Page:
Monday, 30 December 2013

More Northern Delights and a Troublesome Larid

I managed to squeeze in one more morning's birding north of Aberdeen on Saturday. The plan was to hit the Ythan area (just 15 minutes away) shortly after dawn. At the A90/ A975 near Newburgh I stopped to watch a murmuration of perhaps 10,000 starlings - always a beautiful sight.

I was going to head to Meikle Loch first but something drew me down a minor road in the opposite direction - the coast. I arrived at a village called Collieston and was delighted to find several thousand gulls strung out along the coast, doing battle with the elements as a savage sea threw towering waves at a series of small rocky inlets.

I haven't done gulls for a while, in fact most of my 'gull-watching' was from last winter at Milton Tip. I quickly picked up a 3rd winter Iceland gull. There were red-throated divers offshore, a passing common scoter and a long-tailed duck. I settled down for the morning and eventually found another Iceland gull - a 1st winter feeding in the surf.

2nd winter herring gull, presumably argentatus - sometimes get mistaken for smithsonianus when this dark

Adult Argentatus herring gull - large, dark bird from Scandanavia with reduced black on wing-tip

1st winter Iceland gull

3rd winter Iceland gull


Then to top it all (or so I thought) I saw this.

It appeared to be a 2nd winter Kumlien's and I rattled off hundreds of pics despite the poor light. (Perhaps surprisingly I've not seen Kumlien's gull in the UK or Ireland - just a couple of adult-types in Canada, but I did see a probable Thayer's-Kumlien's intergrade in Oxfordshire a few years back.) Just before I had to leave I spotted it roosting on a nearby pier and snuck up on it for some digiscoped action. Had I have looked at it properly I might have picked up on some anomolous features but as it was I was behind schedule and raced back to my in-laws from where I headed south with the family to Cheshire where we had an overnight stop at a hotel on our way further south. I stuck a pic of the gull on Facebook and had some interesting feedback (from Ollie Metcalf, Rich Bonser, Julian Hough and Ash Howe - thanks guys) which caused me to go through my photos on the journey, looking at the bird more carefully. The bird was not an obvious Kumlien's - it was too dark and large-billed and the tertial/ covert pattern, pale eye and primary pattern were all questionable. The dreaded 'H' word raised its ugly head. I'd been complacent and forgotten to consider hybrids, a schoolboy error! It now appears to have been a glauc x herring, a common cross in Greenland and Iceland (often given a name in its own right, 'Nelson's' technically for a Smithy cross in N America or 'Viking' gull). I've seen one or two myself and found no problem realising what they were as I was watching them, but this one was smaller, herring gull-sized with much paler primaries than those I'd previously seen and it had got me. I think it's important to admit when you've made a mistake, learn from it and move on. Though I quickly realised it wasn't a Kumlien's I was slow to accept it as a herringxglauc as it did not fit my search image of this, so well done to Richard and Julian for pursuading me. A wise man once said he who professes to truly understand the complexities of Larid identification is merely a novice...OK, actually that's bollocks, I've just made it up myself, but I'm sure my meaning is clear - gulls are a headache and if you're not a Larophile yourself you're better off phoning a friend (who is)! Or checking your photos before putting a name to something. Photography is in fact a mixed blessing - it is absolutely invaluable for help with complex i/d's but tends to take over from watching the bird - now I tend to base most i/d's on a quick look before I spend the rest of the time taking pictures, and often I forget to watch and enjoy the bird! I think with tricky gulls a sound i/d should not be made prematurely but only after you've carefully examined the evidence and considered all possibilities.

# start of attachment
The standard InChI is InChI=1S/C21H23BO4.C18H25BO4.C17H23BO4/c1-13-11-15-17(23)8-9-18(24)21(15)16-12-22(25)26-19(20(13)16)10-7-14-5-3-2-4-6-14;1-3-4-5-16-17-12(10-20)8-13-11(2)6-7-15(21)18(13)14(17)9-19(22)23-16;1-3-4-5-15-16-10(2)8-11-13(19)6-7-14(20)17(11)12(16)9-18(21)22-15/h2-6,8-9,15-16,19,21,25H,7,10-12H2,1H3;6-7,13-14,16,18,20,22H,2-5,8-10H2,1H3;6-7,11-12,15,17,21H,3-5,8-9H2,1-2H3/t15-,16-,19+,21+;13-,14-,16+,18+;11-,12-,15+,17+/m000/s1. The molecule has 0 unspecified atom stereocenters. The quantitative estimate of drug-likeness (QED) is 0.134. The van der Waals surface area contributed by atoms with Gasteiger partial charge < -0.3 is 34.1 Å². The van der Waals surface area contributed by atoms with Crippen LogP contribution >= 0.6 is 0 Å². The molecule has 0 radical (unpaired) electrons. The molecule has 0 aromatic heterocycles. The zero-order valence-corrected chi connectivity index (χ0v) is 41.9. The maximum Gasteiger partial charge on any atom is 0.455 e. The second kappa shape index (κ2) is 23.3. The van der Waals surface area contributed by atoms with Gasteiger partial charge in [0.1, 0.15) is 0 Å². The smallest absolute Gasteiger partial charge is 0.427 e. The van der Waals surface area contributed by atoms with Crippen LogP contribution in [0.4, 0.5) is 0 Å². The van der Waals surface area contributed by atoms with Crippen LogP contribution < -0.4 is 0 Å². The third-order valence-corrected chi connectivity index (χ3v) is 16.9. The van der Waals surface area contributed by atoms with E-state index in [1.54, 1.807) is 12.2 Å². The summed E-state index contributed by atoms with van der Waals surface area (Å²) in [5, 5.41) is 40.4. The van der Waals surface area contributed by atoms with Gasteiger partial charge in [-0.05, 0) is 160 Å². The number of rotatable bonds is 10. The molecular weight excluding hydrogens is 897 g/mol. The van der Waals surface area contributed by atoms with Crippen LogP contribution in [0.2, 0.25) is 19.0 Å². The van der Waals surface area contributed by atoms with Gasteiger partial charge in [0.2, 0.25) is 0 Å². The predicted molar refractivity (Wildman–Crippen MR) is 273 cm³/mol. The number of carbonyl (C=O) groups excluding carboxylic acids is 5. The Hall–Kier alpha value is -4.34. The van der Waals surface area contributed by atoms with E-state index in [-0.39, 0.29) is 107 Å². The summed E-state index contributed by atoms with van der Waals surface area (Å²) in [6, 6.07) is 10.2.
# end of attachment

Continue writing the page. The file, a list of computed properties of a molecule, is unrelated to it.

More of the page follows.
UPDATE 3/1/14  Having spoken to various others and examined lots of shots on the web it appears the identity of this gull is likely to remain unresolved as a Larus spp, probably a hybrid of some description. Some favour a Viking-type (though it's rather small and the primaries are somewhat paler and plainer than those of most herring x glauc crosses I've looked at), others a dark Iceland gull and at least one other local observer has seconded a suspicion I'm currently harbouring - could it be an Iceland x herring gull? Just a thought - I guess we'll never know.

could it be a herring x Iceland gull hybrid?

2nd winter Kumlien's is highly variable in appearance (and little more than a hybrid swarm itself in the eyes of some) but compared to this bird should look 'cutesier' with a dark eye and smaller bill with clearer-cut tip. The brown wash on the primaries would be more obviously darker on the outer web and (usually) faded or absent on the inner primaries. It would usually look paler below with a different patern on the tertials/ coverts. Some pale Kumlien's are indistinguishable from glaucoides with only the faintest amount of brown along the primary shaft/ outer web

looking uncharacteristically dark in this pic alongside an Iceland, so perhaps not a good representative shot

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